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Broadcast Associations Urge Senate Leadership to Pass PIRATE Act

Representatives from all 50 states, D.C. and Puerto Rico sent a letter to Senate leaders

pirateAfter the PIRATE Act unanimously passed the House of Representatives as H.R. 583 on Feb. 25 with no amendments, the Senate is the next hurdle. The legislation, which has bipartisan support, is intended to ameliorate what broadcasters say is a serious problem of illegal broadcasting and interference.

Representatives from 50 U.S. local broadcast associations have co-signed a letter urging Senate Majority Leader Mitch McConnell and Minority Leader Charles Schumer to pass the Preventing Illegal Radio Abuse Through Enforcement Act (S. 1228), also known as the PIRATE Act, without changes.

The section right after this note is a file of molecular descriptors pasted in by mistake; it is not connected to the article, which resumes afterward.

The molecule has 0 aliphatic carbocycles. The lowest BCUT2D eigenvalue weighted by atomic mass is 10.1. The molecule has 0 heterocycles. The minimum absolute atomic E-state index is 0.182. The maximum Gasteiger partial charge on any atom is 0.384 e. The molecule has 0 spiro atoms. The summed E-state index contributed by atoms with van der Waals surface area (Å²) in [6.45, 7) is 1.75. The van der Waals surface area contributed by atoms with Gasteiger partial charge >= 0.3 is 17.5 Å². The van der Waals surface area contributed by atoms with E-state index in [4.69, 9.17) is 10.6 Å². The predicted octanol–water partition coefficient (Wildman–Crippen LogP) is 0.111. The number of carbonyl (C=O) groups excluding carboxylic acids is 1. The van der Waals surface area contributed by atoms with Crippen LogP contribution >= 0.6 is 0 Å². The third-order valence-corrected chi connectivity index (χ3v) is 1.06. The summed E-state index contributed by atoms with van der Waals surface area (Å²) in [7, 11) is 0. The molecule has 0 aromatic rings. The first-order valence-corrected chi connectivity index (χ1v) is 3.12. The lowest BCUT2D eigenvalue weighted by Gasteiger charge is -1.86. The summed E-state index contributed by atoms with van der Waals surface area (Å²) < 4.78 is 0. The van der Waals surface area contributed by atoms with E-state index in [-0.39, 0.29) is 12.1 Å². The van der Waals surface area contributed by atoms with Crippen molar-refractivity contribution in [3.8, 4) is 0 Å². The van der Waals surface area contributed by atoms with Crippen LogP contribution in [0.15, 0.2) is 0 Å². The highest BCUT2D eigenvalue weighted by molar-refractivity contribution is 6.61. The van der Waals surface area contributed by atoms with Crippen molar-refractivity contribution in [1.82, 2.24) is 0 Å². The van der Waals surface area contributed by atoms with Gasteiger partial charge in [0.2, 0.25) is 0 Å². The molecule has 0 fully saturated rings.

According to Congress.gov, the bill has been read twice in the Senate and referred to the Committee on Commerce, Science and Transportation.

[Six Things to Know About the PIRATE Act]

However, this is not the legislation’s first time being considered in the Senate. During the 1115th Congress, the House also referred the bill to the Senate in July 2018. Then in November 2018, representatives from these same broadcast associations sent a letter to Senate leadership requesting that they pass the bill; McConnell and Schumer ultimately demurred.    

That context suggests a different tone for the statement: “The time has come to take significant steps to resolve this vexing problem.”

Additionally, the broadcasters wrote, “We are reaching the point where illegal pirate stations undermine the legitimacy and purpose of the FCC’s licensing system to the detriment of listeners in communities across the country. The PIRATE Act will help the FCC restore integrity to the system.”

Read the full letter online here.   

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